An interesting article. Research shows that cardiovascular health, eye health, cancer, retaining mental sharpness, engaging in normal activities, lack of energy, stress, muscle health and osteoporosis topped the list of concerns among older consumers according to the research conducted by HealthFocus in 2010. A closer look at the change in concern between 2006 and 2010, however, shows that the biggest gainers weren’t so much the “killers” like hypertension, high cholesterol or cancer (up only 3%, 4% and 5%, respectively) but conditions that affect independence, mobility and wellbeing: Alzheimer’s (up 14%), eye health (12%), lack of mental sharpness (10%), stress and arthritis (both 7%) and tiredness/lack of energy (6%).
A summary of other findings below or the full article here.
From strength to strength
Sarcopenia, the age-related loss of muscle mass, function and strength, is a pressing concern. Multiple studies have shown that as many as 30% of those over age 60 and half over age 80 experience the condition, with the average loss of muscle mass ranging from around 0.5% to 1% per year beginning at about age 40.
Ready-to-drink beverages can pack anywhere from 2% to 7% protein without concerns for safety, digestibility, processing or product texture.
Muscle-building protein can also come from soy, but that’s hardly the only healthy-aging benefit soy ingredients provide. A 2003 study in The Journal of Clinical Endocrinology & Metabolism (88(3):1048) found consuming soy protein with calcium enhanced bone formation in postmenopausal women by 69%.
FDA has authorized a health claim linking soy protein to reduced risk of heart disease; products that contain at least 6.25 grams of soy protein per reference amount customarily consumed and meet FDA requirements for total fat, saturated fat, cholesterol and sodium qualify.
Long chains for long life
Two other nutrients receiving FDA approval for a heart-health claim (albeit a qualified one) are the long-chain polyunsaturated omega-3 fatty acids docosahexaenoic acid (DHA) and eicosapentaenoic acid (EPA).
The American Heart Association, Dallas, recommends patients with documented coronary heart disease consume 1 gram of EPA and DHA per day, and that those lowering triglycerides increase the dose to 2 to 4 grams daily, whether from food sources like fatty fish or supplements administered under a physician’s direction.
Higher up on the body, DHA is a major structural and functional component of cells in the eyes and brain, where it plays a part in visual and neurological maintenance as we age. A cohort of the Framingham Heart Study found that subjects in the highest quartile for plasma concentrations of DHA had a 47% decreased risk for all dementia and a 39% decreased risk for Alzheimer’s compared to those in the bottom three quartiles. Meanwhile, a 2009 National Eye Institute (NEI) study using Age-Related Eye Disease Study (AREDS) data revealed that participants reporting the highest dietary levels of omega-3s were 30% less likely than their lower-level counterparts to develop macular degeneration over a 12-year period.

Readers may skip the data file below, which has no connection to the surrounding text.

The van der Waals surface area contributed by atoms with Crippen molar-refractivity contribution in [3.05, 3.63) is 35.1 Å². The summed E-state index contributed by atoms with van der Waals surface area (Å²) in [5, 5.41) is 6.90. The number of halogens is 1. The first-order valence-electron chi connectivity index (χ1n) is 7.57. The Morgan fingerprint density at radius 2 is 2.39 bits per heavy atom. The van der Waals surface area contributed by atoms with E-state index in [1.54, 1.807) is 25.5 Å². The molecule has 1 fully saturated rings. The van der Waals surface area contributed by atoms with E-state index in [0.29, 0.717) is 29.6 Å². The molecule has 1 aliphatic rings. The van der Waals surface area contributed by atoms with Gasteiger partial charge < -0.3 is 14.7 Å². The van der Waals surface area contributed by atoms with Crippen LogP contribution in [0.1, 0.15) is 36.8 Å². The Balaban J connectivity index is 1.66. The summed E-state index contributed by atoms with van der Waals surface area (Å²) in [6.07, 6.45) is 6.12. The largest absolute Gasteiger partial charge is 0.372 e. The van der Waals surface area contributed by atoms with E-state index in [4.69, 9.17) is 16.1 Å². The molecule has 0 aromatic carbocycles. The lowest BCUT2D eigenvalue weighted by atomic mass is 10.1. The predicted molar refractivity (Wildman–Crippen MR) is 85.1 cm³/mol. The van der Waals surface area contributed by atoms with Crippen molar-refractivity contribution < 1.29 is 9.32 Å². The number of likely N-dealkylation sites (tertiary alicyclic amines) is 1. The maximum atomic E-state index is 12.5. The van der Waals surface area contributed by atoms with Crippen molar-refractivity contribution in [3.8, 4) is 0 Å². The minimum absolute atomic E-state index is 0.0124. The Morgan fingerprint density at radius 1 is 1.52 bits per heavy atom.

The body’s best defenders
Reduced risk for macular degeneration is among the anti-aging benefits associated with antioxidants, a huge class of nutrients comprising everything from the mineral selenium to vitamin C to coenzyme Q10. That should come as no surprise considering that most degenerative diseases of aging—not just cancer and atherosclerosis, but Alzheimer’s, osteoporosis and more—include an oxidative component.
Dietary antioxidants can quench those free radicals, neutralizing them and slowing down their associated degenerative effects. Exhibit one is resveratrol, an anthocyanin abundant in grape-based foods—including red wine—and that may account for the famed French Paradox: the observation that despite a high-fat diet and penchant for cigarettes, the French suffer significantly less heart disease than do other Westerners.
Vitamin E is another antioxidant with anti-aging activity. Vitamin E actually comprises several forms of tocopherols and tocotrienols, the whole collection of which works with other antioxidants, including vitamin C, selenium and the carotenoids, to reduce the risk for heart disease, strengthen immune function and defend cells against oxidative attack.
Speaking of carotenoids, these red, orange and yellow pigments in vegetables, fruits and even some shellfish have attracted attention for reducing the risk of multiple conditions of aging. Among the 600-plus carotenoids present in nature, three of the most studied are beta-carotene, lycopene and lutein.
And do your aging audiences a favor and make their beverages easy to drink. Beverage developers should be sensitive to the limitations their older consumers face; Convenience, speed and access.